Significantly, counsel for the MPD and for Stevenson both concede that the law enforcement investigatory privilege would protect material that constitutes the recommendations or opinions of the United States in its investigation of the shooting involving Stevenson, but that factual information would not be protected. At the May 2, 2000, hearing, the counsel for the District of Columbia stated:
The District does have an additional consideration of the litigation in the matter before the Court, which is that it appears that plaintiff is seeking material which offer an opinion of the United States Department of Justice as to this matter. This does not appear to the District of Columbia to be admissible in any way. So even if the production were ordered of the United States Government, their opinion as to this shooting incident would not be admissible at trial. So it seems it's kind of a vain exercise. See Tr. 10 (May 2, 2000, a.m.) (counsel for MPD), J.A. ___ . Counsel for plaintiff-appellant Stevenson stated:
* * * even if the documents at issue were protected by a deliberative process privilege or a law enforcement privilege, that privilege is not absolute. The factual findings in such documents would not be covered by the privilege. Anything that's protected by the privilege would merely be the material that would - that specific material that would interfere with a law enforcement proceeding or that particular part of the document that would indicate a recommendation as to what should be done in this case.
Tr. 12 (May 2, 2000, a.m.) (counsel for Stevenson), J.A. ___. Since the preponderance of information in the five-page DOJ-created document sought by the Stevenson subpoena constitutes factual information already disclosed to Stevenson by MPD, the only information in the document that Stevenson does not already have is the DOJ attorney's and expert's assessments on the legality of the shooting; information that, as Stevenson and MPD agree, is not discoverable.
Moreover, DOJ's investigation of MPD is not complete. Counsel for the United States explained at the May 2 hearing that DOJ has "not yet made a determination and ha[s] not drafted a final report in which [the Department] opine[s] on whether in [its] view there has been a pattern or practices of excessive force by MPD officers" (Tr. 8 (May 2, 2000, a.m.), J.A. ___). In addition, Stevenson had all the factual information that DOJ had prior to his trial. As the district court found, the internal DOJ-documents "[did] not identify any fact witnesses" ( Order at 2 (May 2, 2000), J.A. ___), and all factual information relied on by DOJ in analyzing the March 6 incident involving Stevenson was that which had been provided to DOJ by MPD.C. The District Court Correctly Determined That The Document Would Not Lead To Additional Fact Witnesses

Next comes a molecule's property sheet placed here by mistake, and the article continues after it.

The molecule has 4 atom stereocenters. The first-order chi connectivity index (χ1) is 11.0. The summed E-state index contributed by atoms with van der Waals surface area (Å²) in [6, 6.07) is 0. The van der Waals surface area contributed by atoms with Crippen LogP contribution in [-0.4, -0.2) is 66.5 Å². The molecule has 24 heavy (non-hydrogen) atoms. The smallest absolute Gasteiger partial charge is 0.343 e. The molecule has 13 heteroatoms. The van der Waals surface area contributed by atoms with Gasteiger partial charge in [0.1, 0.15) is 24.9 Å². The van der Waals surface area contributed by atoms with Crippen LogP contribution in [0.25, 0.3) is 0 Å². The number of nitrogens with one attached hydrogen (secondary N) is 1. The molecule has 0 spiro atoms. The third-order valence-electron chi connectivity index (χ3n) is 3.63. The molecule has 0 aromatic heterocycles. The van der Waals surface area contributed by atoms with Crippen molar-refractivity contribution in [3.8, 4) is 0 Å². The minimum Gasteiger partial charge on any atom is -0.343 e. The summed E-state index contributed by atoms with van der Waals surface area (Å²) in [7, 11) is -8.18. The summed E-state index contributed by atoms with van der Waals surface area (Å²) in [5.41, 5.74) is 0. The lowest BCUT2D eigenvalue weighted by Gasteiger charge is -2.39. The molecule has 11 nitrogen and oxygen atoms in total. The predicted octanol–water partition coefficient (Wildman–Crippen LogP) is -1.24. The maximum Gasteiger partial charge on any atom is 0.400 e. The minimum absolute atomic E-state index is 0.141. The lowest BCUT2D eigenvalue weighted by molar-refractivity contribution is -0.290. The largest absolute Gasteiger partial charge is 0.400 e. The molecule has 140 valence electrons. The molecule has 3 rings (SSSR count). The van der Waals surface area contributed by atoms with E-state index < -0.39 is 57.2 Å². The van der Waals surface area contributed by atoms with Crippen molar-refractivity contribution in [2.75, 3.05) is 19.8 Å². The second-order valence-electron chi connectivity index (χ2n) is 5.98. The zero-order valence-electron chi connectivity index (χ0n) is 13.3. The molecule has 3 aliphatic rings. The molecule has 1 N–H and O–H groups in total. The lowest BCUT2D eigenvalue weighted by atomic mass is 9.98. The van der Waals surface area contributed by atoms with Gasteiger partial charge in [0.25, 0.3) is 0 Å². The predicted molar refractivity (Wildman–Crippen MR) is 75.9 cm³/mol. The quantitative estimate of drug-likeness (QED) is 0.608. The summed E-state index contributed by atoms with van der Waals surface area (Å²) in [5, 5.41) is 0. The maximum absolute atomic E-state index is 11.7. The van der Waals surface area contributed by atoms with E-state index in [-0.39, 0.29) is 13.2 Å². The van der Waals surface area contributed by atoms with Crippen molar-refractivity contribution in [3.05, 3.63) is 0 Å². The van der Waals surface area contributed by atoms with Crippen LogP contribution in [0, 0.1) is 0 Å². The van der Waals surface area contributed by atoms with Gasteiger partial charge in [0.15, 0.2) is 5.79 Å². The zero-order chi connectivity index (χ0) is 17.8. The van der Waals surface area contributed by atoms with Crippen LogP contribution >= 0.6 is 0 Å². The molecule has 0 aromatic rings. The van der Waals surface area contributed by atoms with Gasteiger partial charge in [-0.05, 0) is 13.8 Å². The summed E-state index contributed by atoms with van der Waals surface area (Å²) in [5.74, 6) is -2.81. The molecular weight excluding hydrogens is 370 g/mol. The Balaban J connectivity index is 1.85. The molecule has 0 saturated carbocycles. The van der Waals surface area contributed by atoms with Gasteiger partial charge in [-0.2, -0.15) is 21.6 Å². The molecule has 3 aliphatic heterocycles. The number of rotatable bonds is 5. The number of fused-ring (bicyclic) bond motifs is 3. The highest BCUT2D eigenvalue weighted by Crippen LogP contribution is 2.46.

The district court's order denying the subpoena was not arbitrary because the court correctly determined that disclosure would not lead to additional fact witnesses or admissible evidence. The Federal Rules of Civil Procedure permit parties to litigation to discover "relevant," "non-privileged" information that, even if not admissible, is "reasonably calculated to lead to the discovery of admissible evidence." Fed. R. Civ. P. 26; see also Linder v. Dep't of Defense, 133 F.3d 17, 24 (D.C. Cir. 1998). After an in camera review of the DOJ document, the district court ruled that it would not be disclosed because it "does not identify any fact witness or otherwise provide any lead to admissible evidence." This ruling is correct. The documents do not contain any additional factual information beyond that provided by MPD; and that underlying information was provided to Stevenson directly by MPD. (6)
The names of experts and attorneys who analyzed the facts provided by MPD is not additional factual information that is discoverable. This Court in In re Sealed Case, observed that the law enforcement investigatory privilege protects not only investigatory files, but also protects the government from testifying about the contents of these files. 856 F.2d at 271. Thus, under this rationale the law enforcement investigatory privilege would cover the experts and attorneys who analyzed MPD information to create the internal DOJ document assessing MPD's use of force against Stevenson. Also, Fed. R. Civ. P. 26 (b)(4)(B) limits discovery of facts known or opinions held by an expert
who has been retained or specially employed by another party in anticipation of litigation or preparation for trial and who is not expected to be called as a witness at trial only as provided in Rule 35(b) or upon a showing of exceptional circumstances under which it is impracticable for the party seeking discovery to obtain facts or opinions on the same subject by other means.